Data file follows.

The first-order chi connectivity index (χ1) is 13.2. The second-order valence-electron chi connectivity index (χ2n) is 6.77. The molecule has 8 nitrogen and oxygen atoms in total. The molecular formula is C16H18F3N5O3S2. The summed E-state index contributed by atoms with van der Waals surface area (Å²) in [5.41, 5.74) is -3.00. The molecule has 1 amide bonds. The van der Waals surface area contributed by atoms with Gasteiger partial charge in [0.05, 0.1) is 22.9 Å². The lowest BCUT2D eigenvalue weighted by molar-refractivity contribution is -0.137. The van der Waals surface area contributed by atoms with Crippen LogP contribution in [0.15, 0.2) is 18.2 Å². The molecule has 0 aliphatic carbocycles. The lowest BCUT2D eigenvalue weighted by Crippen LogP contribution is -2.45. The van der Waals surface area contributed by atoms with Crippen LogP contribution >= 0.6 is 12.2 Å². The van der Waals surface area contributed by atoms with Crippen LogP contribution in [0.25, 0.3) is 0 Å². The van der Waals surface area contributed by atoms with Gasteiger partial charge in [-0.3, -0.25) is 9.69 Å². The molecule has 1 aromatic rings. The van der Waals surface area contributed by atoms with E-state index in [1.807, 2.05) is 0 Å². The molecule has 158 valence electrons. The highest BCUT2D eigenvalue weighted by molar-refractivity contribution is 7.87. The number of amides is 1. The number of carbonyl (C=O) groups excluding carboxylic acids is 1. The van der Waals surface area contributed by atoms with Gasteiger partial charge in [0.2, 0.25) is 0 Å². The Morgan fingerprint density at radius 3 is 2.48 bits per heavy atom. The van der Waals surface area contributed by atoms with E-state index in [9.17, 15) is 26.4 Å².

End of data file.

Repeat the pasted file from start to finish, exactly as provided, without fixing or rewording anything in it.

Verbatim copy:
The first-order chi connectivity index (χ1) is 13.2. The second-order valence-electron chi connectivity index (χ2n) is 6.77. The molecule has 8 nitrogen and oxygen atoms in total. The molecular formula is C16H18F3N5O3S2. The summed E-state index contributed by atoms with van der Waals surface area (Å²) in [5.41, 5.74) is -3.00. The molecule has 1 amide bonds. The van der Waals surface area contributed by atoms with Gasteiger partial charge in [0.05, 0.1) is 22.9 Å². The lowest BCUT2D eigenvalue weighted by molar-refractivity contribution is -0.137. The van der Waals surface area contributed by atoms with Crippen LogP contribution in [0.15, 0.2) is 18.2 Å². The molecule has 0 aliphatic carbocycles. The lowest BCUT2D eigenvalue weighted by Crippen LogP contribution is -2.45. The van der Waals surface area contributed by atoms with Crippen LogP contribution >= 0.6 is 12.2 Å². The van der Waals surface area contributed by atoms with Crippen LogP contribution in [0.25, 0.3) is 0 Å². The van der Waals surface area contributed by atoms with Gasteiger partial charge in [-0.3, -0.25) is 9.69 Å². The molecule has 1 aromatic rings. The van der Waals surface area contributed by atoms with E-state index in [1.807, 2.05) is 0 Å². The molecule has 158 valence electrons. The highest BCUT2D eigenvalue weighted by molar-refractivity contribution is 7.87. The number of amides is 1. The number of carbonyl (C=O) groups excluding carboxylic acids is 1. The van der Waals surface area contributed by atoms with Gasteiger partial charge in [0.2, 0.25) is 0 Å². The Morgan fingerprint density at radius 3 is 2.48 bits per heavy atom. The van der Waals surface area contributed by atoms with E-state index in [9.17, 15) is 26.4 Å².